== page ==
There is nothing more refreshing than young love. The commitment, the sacrifice, and yes even the passion can be invigorating to observe.
As a parent your teens coupling is one more indicator that your child is truly growing older. This is why few things seem more devastating or dire to them than their first real heartbreak.
As a parent the situation can leave you feeling helpless and hurting. You want to support your teen but feel as if everything you do and say is just plain wrong.
You wish you had the magic words to snap him teen out of his misery. A part of you worries that their reaction is far more intense than it should be.
You stop for moment and think back to your own first heart break. That quick stab of pain however, grounds you and you realize that that from your teens perspective the world now seems lonely and sad.
This is one of those situations however, where helping to stop the hurt can be difficult and at moments seem impossible. Time to focus on what you can do, not on what you can’t:
1. Just listen. Even if you could offer every reason in the universe why you knew this was not a match made in heaven, DON”T. Right now all your teen needs is your support, comfort, and condolences. Towards this end avoid saying any of the following or any variations there of:
“There are more fish in the sea”
“I never liked her anyway.”
“I told you he was no good.”
“Get over it.”
“You're young, you don’t even know what real heartbreak is.”
“It’s not like you were going to marry her.”
Etc…you get the point!
2. Avoid telling tales of your own heartbreak. Although you certainly have good intentions, now is not the time to talk about your own lost loves. At all costs avoid saying things like “I know exactly how you feel.” Because teens are by nature egocentric, your teen is prone to believe that no one has ever felt the way she does, especially not you! Remember this isn’t about you.
3. Just be there. Now is a time when your actions can express your caring and concern. The child in your teen needs you. Bring her a warm cup of cocoa; bake him his favorite cookies. Even if she can’t drink, or he can’t eat, your actions mean more to your teen than you realize.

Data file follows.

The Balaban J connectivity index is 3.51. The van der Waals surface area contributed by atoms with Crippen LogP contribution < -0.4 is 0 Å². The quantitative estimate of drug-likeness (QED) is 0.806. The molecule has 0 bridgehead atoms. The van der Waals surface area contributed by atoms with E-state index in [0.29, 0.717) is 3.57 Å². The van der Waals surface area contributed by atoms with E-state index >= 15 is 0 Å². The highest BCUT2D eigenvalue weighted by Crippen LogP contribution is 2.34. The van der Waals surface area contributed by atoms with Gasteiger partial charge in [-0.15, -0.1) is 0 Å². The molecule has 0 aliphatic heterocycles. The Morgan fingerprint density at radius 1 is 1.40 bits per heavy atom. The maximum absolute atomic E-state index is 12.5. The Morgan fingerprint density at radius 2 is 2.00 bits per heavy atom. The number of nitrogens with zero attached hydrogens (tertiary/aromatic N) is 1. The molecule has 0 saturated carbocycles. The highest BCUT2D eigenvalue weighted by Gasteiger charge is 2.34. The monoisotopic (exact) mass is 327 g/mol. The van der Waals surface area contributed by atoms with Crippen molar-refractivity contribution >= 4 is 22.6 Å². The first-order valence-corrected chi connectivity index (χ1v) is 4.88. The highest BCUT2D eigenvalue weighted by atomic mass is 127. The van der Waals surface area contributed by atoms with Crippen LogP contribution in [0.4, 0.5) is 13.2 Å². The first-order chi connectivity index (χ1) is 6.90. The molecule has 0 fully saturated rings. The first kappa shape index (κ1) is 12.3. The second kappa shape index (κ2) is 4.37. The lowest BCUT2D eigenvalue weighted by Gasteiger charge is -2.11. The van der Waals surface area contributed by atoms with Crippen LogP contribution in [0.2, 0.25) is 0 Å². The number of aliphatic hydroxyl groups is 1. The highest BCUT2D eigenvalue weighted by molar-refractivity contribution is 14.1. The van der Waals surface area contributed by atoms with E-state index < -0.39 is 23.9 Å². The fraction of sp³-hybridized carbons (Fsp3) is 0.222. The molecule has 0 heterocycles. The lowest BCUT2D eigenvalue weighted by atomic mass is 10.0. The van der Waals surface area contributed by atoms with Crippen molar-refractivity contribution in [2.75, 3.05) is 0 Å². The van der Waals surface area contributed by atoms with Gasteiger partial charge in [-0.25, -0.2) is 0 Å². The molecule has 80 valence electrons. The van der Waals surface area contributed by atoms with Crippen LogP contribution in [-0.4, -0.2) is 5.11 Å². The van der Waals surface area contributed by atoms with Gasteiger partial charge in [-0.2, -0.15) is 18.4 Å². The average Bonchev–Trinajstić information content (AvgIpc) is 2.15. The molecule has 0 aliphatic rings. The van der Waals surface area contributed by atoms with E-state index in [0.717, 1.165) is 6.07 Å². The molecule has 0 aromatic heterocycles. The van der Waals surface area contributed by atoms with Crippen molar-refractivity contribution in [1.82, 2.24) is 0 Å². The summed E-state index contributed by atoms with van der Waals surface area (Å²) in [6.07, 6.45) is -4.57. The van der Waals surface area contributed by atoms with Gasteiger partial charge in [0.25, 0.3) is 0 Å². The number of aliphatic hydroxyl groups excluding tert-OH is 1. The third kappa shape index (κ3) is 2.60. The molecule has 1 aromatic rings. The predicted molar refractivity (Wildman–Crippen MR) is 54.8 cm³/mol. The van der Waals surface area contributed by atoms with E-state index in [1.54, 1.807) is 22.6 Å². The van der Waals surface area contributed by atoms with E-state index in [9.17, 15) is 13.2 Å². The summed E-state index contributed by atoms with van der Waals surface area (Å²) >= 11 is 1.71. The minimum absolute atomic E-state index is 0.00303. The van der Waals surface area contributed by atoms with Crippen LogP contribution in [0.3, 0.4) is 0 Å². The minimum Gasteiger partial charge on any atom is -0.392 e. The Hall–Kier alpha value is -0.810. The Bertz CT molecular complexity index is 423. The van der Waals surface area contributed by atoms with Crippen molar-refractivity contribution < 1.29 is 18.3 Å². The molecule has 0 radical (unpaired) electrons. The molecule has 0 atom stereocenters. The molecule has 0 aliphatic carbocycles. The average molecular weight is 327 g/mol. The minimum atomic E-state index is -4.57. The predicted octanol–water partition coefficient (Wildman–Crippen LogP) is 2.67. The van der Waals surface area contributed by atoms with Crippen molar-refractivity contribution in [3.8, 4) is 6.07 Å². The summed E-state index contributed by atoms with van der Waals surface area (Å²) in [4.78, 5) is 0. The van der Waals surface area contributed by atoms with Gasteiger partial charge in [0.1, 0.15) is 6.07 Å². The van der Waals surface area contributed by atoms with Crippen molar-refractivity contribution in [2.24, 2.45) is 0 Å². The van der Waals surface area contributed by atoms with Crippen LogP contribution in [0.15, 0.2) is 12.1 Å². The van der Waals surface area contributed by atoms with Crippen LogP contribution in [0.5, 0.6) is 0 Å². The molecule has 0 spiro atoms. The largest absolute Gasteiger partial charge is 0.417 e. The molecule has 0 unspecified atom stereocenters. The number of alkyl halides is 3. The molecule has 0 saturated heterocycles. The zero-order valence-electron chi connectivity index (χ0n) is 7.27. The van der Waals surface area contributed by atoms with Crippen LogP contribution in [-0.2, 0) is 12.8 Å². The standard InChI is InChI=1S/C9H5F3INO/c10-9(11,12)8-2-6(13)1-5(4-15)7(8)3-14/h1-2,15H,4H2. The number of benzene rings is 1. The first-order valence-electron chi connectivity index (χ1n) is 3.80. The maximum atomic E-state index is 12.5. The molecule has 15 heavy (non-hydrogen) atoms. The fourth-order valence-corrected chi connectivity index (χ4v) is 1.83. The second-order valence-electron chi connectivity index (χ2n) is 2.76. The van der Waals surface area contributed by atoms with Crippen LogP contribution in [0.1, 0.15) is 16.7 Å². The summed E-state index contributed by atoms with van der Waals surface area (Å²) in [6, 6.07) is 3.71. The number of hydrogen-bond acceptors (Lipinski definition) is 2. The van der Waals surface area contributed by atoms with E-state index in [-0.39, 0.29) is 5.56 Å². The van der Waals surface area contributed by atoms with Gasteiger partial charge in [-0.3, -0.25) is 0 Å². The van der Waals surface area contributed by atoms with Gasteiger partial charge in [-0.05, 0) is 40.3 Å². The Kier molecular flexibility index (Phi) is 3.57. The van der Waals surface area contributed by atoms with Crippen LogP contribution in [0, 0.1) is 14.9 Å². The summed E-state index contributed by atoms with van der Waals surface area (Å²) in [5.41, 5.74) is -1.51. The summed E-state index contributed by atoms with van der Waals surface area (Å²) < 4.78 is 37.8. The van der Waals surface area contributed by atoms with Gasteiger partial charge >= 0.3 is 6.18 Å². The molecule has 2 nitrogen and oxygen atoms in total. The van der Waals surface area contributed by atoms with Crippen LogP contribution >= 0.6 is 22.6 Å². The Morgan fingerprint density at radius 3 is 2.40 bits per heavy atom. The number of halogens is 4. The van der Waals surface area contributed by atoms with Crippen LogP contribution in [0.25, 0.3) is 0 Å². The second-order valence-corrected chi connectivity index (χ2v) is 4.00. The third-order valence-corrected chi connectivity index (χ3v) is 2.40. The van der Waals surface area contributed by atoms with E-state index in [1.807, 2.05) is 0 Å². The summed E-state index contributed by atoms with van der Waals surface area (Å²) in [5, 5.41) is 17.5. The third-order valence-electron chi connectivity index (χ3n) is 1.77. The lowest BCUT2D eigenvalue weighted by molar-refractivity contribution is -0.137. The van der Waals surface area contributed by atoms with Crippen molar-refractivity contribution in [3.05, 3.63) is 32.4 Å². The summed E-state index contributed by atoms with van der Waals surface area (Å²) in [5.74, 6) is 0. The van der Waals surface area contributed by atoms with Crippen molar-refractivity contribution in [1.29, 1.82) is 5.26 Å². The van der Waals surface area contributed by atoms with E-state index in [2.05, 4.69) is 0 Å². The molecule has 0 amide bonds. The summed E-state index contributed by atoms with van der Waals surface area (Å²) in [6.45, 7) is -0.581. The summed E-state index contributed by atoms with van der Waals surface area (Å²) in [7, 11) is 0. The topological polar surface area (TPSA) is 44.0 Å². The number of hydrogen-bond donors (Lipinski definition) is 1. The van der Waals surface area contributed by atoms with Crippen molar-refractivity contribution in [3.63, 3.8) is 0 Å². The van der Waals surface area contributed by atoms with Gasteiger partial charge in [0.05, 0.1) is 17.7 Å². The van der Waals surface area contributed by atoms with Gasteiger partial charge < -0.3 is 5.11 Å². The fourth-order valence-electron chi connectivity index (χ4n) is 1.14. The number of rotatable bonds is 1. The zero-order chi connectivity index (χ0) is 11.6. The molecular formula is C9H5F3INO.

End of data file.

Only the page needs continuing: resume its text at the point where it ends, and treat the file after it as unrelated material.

4. Time and space will help heal the wounds but remember your teen is on his own timeline. The pain of one’s first heartbreak is a hard thing to measure. It may take far longer than you figured for your teen to get back to being his ‘normal’ self. Give him space and time and he should slowly get back to baseline.
5. Do push your teen to get back to her daily routine. Even if at first it seems as if your teen is simply going through the motions of daily living, it is important for her to get back to her life. Allowing your teen to take a day off from school due to the devastation she if feeling is one thing however, if your teen is unable to follow through on her daily responsibilities after the initial break-up such as getting up, taking a shower, going to school, there may be cause for concern. Teens in general are vulnerable to depression. If your teen is so devastated she can not function, it is probably time to seek out the help of a professional counseling.
6. Do take dramatic statements such as “I cannot live without her,” seriously. In emotionally charged moments judgment can be compromised. Talk with your teen immediately; ask him if he is safe. Let him know how seriously you take such statements. If you have any concern what so ever, seek professional help.
7. Keep the faith. This too shall pass. Teens in general are a resilient breed. Don’t be surprised if one moment she is brooding and the next she is introducing you to her new boyfriend. Oh, and don’t be shocked by the piercings, remember you can’t judge a book by it’s cover.
More from GalTime:
- How to Help Your Daughter Survive a 'Best Friend' Breakup
- Parents Teaching their Kids to Text & Drive?
- Top 5 Conversations to Have with Your College-Bound Teen
- Teens and the Silent Treatment
Jennifer Powell-Lunder and Barbara Greenberg are authors of the hit book, "Teenage as a Second Language: A Parent's Guide to Becoming Bilingual." They've set up an interactive website for parents and teens to listen, learn and discuss hot topics and daily dilemmas. You can find it at www.talkingteenage.com.